Students perform well at Mississippi’s junior colleges
Published 7:00 am Friday, March 6, 2015
Last week, the National Student Clearinghouse Research Center released its annual state-level college completion study for community colleges, universities and non-profit institutions, a press release states.
According to the release, the report revealed that students at Mississippi’s community colleges completed their associate degree at a higher rate than others in the nation.
The total completion rate during the 6-year observation at Mississippi community colleges was 46.01 percent, which is fifth nationally, the release states. The total completion for the United States was 39.13 percent during that same time frame.
The study also showed that full-time students graduate at a higher level, the release states. More than 68 percent of full-time students in Mississippi graduated, which ranked fourth in the nation. The national completion rate for full-time students was 57 percent.
“All Mississippi community colleges have made a strong commitment to help our students complete their degrees,” Executive Director of the Mississippi Community College Board Dr. Eric Clark said in the release. “The recent report issued by the National Clearinghouse shows that students who start their higher education at one of our state’s community colleges do better than the national average when it comes to finishing their degrees. According to the study, our 15 community colleges’ total completion rate is ranked fifth in the country. This has been done through great cooperation between our community colleges and our public universities. When a student earns an associate degree or bachelor’s degree, that person and all of Mississippi benefits.”
Vice-president of economic and community development at Pearl River Community College Scott Alsobrooks said that Mississippi has one of the oldest community college systems in the nation.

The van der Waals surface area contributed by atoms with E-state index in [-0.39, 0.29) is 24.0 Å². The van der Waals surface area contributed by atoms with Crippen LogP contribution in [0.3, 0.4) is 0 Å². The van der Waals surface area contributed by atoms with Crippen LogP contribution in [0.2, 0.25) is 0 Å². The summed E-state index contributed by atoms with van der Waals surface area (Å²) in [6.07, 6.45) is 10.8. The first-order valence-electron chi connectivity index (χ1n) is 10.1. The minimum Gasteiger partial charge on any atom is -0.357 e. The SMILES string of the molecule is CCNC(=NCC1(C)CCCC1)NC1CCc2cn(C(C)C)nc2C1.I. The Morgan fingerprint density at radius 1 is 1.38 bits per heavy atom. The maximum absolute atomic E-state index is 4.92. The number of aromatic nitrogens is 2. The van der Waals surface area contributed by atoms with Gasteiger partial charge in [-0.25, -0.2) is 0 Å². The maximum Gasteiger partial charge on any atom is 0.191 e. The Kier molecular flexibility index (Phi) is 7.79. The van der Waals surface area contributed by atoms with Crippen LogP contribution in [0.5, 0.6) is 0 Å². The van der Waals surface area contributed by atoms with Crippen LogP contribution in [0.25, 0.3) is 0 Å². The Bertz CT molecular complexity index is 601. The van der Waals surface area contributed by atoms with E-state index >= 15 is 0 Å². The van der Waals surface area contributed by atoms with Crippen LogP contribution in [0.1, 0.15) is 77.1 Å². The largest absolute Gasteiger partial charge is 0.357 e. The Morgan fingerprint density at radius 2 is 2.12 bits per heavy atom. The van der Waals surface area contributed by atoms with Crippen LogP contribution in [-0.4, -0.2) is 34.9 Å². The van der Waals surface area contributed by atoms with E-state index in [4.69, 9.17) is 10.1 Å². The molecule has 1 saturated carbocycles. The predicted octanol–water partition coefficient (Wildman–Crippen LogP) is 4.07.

“Our state may rank last in a number of areas,” Alsobrooks said. “But, in my mind, our community colleges are at the top. PRCC has received numerous national accolades over the years. The school has a long history of performing well and of giving our students the credentials, training and foundation for both the workplace and university.”
Alsobrooks said that students who transfer from PRCC to a university perform as well or better than university students.
One reason, he said, is the small class sizes at the junior college. The average class student to teacher ratio is twenty to one.
“Our teachers are 100 percent devoted to teaching,” Alsobrooks said. “Their sole purpose is helping our students get an education. There is a lot of one-on-one teaching in our classrooms.”
Additionally, the college keeps a close eye on student enrollment, Alsobrooks said. Research shows that students who garner an excessive amount of absences won’t pass their classes, he said.
PRCC also offers student skills labs, where students having difficulties with studying and homework can be tutored and join a study group, Alsobrooks said.
“On the vocational side, we have programs designed to secure jobs for students, “Alsobrooks said. “The school is measured by how many we graduate and how many secure employment. This week, the college hosted a career fair and representatives from more than 50 companies met with and interviewed students. Having PRCC in our county and state is a huge asset.”
Learn more about PRCC at www.prcc.edu.